A couple weeks ago I did finally release V0.28 of the prototype, and though this version incorporates several new systems and an overhauled AI and UI, it is only the beginning in realizing my current vision for the game. Rather than rushing into the next major version (V0.29 -- which I do have big plans for), I will be issuing a series of updates to the current version (0.28.1, 0.28.2, 0.28.3...etc.) which will focus on making the mechanics that are currently in the game (e.g. hiring and developing officers, creating and managing units, and responding to incidents/emergencies) fun, engaging, and working well. I want negotiations with hostile suspects to be tense, foot pursuits to be exciting, fights and combat to be nerve-racking. I want you to feel you're making important choices when you hire particular officers and when you choose how to train them and how to structure and equip their units. And I want all of these decisions and actions to have a meaningful impact on how the game plays out and how your city/environment develops and changes over time. I also want new and returning players to feel the game is intuitive and accessible, which means the game needs to give a bit more guidance, support, and motivation to players, especially in the beginning.

Beyond the game's design, I also want to make some important improvements to how I structure my work, how I engage with the KTP community, and how I release new versions of the prototype in this coming year.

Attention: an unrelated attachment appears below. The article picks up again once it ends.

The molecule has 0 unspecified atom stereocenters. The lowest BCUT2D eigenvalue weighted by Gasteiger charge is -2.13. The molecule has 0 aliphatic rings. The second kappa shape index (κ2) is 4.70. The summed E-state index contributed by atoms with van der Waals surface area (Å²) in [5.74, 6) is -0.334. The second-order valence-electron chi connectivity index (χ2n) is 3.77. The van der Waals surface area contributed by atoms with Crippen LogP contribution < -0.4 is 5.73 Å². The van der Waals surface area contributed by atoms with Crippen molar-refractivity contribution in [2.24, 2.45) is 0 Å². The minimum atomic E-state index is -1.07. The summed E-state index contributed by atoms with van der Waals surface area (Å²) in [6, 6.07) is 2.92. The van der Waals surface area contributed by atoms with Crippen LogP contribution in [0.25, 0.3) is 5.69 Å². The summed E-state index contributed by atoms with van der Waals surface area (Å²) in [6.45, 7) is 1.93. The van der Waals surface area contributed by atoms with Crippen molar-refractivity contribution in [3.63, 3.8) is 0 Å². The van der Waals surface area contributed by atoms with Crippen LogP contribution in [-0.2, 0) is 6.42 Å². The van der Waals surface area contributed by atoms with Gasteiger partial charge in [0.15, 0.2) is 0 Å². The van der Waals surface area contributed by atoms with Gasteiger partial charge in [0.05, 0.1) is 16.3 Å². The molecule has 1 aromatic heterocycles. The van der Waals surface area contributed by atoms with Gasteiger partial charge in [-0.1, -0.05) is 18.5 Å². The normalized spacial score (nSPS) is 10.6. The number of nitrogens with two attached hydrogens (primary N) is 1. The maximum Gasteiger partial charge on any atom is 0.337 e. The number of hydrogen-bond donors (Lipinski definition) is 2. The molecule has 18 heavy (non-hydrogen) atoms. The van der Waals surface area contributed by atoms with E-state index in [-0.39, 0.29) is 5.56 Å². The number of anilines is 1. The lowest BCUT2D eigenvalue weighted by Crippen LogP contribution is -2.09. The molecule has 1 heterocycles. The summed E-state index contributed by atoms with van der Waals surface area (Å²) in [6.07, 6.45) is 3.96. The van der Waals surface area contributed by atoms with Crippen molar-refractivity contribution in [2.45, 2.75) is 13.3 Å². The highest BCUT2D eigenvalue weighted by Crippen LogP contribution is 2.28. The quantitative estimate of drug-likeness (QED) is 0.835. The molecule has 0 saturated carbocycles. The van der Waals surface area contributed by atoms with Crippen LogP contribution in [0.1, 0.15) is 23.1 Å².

Discord has been an immensely successful platform for us, largely thanks to the efforts of our dedicated community management staff and assistants, along with a number of highly-engaged community members, many of whom have been around since day one. By far, the majority of the feedback and input we receive comes through Discord. In the new year, we'll be making some improvements and additions to our Discord server to make it easier to share your feedback, discuss the game, and get support. I'll also be posting new types of development updates, with much greater frequency, on Discord and other platforms.

In contrast to Discord, our website has been neglected. Much of the content on it is old -- even as old as 2017 -- and many parts of the site, including the forums, are very rarely used. In the new year we'll be completely overhauling the website, streamlining much of it, refreshing the content, and adding new ways for me to share development updates, information about the game, and an updated roadmap for the game's development.